Karma & Clothing

Feel Good About What You're Wearing


Currently, the fashion industry is an established fast-paced environment fueled by the latest designer collections that— only 3 months later — are discarded. This is called Fast Fashion. In order to keep up with demand, designers who choose to work within these parameters survive by sourcing their work to manufacturers overseas who design, pattern-make, source fabric, and sew for them. Unfortunately, this means manufacturing companies find the cheapest labor and “designer made” is simply not true. Presently, 250 million children, some as young as 5 years old, work in the fiber and apparel industry around the world.

Rarely can you buy sustainable clothing from a company that manufactures overseas. Even if the product is made from certified organic cotton, hemp, or bamboo, the practices that go into making each piece also needs to be ethical.

Fortunately, a small, yet skilled group of designers are bringing fresh sustainable designs directly from their heart and hands. This group sources their own fabrics, designs, and sews. Even as their companies expand, employees or contractors are trained to use the designer’s patterns and follow their vision. This keeps integrity in the design. Though the turnaround time may take weeks, the outcome is a longer lasting product with a personal touch. This is called Slow Fashion.

No doubt it can get confusing as to why it’s important to buy sustainable clothing from ethical companies. We've broken it down into three simple reasons why stocking your closet with eco-friendly clothing from organic cotton to thrift store finds--makes a difference.



The fashion industry leaves behind a huge environmental footprint, from the pesticides used in growing cotton and the dyeing and treatment of textiles that is responsible for 17%-20% of global freshwater pollution, to the landfill impact of discarded clothes. Learning a few simple sewing techniques—like sewing on a button— or donating unwanted clothes to charities, or hosting a clothing swap, can keep your closet fresh and pounds of clothes out of the landfill. Likewise, choosing organic fibers or sustainable fabrics trims the amount of chemicals and carbon footprint in your closet.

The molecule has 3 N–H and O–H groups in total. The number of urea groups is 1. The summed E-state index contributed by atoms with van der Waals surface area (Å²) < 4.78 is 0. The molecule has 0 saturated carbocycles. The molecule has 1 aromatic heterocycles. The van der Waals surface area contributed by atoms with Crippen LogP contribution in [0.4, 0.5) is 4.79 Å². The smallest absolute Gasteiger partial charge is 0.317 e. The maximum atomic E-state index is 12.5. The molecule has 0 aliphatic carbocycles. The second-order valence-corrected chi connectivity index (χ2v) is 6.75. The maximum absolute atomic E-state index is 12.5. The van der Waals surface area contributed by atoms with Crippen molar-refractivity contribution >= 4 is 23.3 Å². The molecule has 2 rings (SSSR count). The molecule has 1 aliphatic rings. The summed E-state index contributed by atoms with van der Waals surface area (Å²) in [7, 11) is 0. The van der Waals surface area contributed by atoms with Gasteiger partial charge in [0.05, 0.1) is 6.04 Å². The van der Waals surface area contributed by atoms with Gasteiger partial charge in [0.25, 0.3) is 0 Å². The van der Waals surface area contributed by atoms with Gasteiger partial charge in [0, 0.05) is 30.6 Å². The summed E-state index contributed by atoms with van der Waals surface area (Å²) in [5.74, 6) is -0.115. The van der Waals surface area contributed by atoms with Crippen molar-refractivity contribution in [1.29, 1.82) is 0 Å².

The fashion industry is known for its harsh labor practices and shameless cost-cutting. From the United State’s slavery which single-handedly fueled a global cotton economy during the Industrial Revolution, to the Triangle Shirtwaist Factory fire in NYC that killed 146 garment workers in 1911, to the Rana Plaza collapse in 2013, production of textiles is by no means made without harsh, unregulated practices.

By choosing clothes labeled under the Fair Trade Act you are ensuring it was produced under safe working conditions, it's sweatshop free, and the person who made it earned a fair wage. People mean more than any company's bottom line.



Learning how to shop for your unique tastes will ensure a wardrobe that is timeless. Sustainable clothing isn’t only organic, it includes vintage pieces, secondhand and handmade options. While buying organic, renewable fibers is often the least toxic way to go, finding timeless, durable pieces can be just as green. Shopping local designers and thrift  stores coupled with finding a taylor and cobbler will ensure that your pieces will last for years to come.


Zoë Foat Naselaris is a cofounder of Foat Design, a Minneapolis and Charleston based eco-friendly apparel design company. She is a Jivamukti Yoga teacher and can be found teaching workshops on sustainability and yoga throughout the US and Canada.

Share this post

Leave a comment

Note, comments must be approved before they are published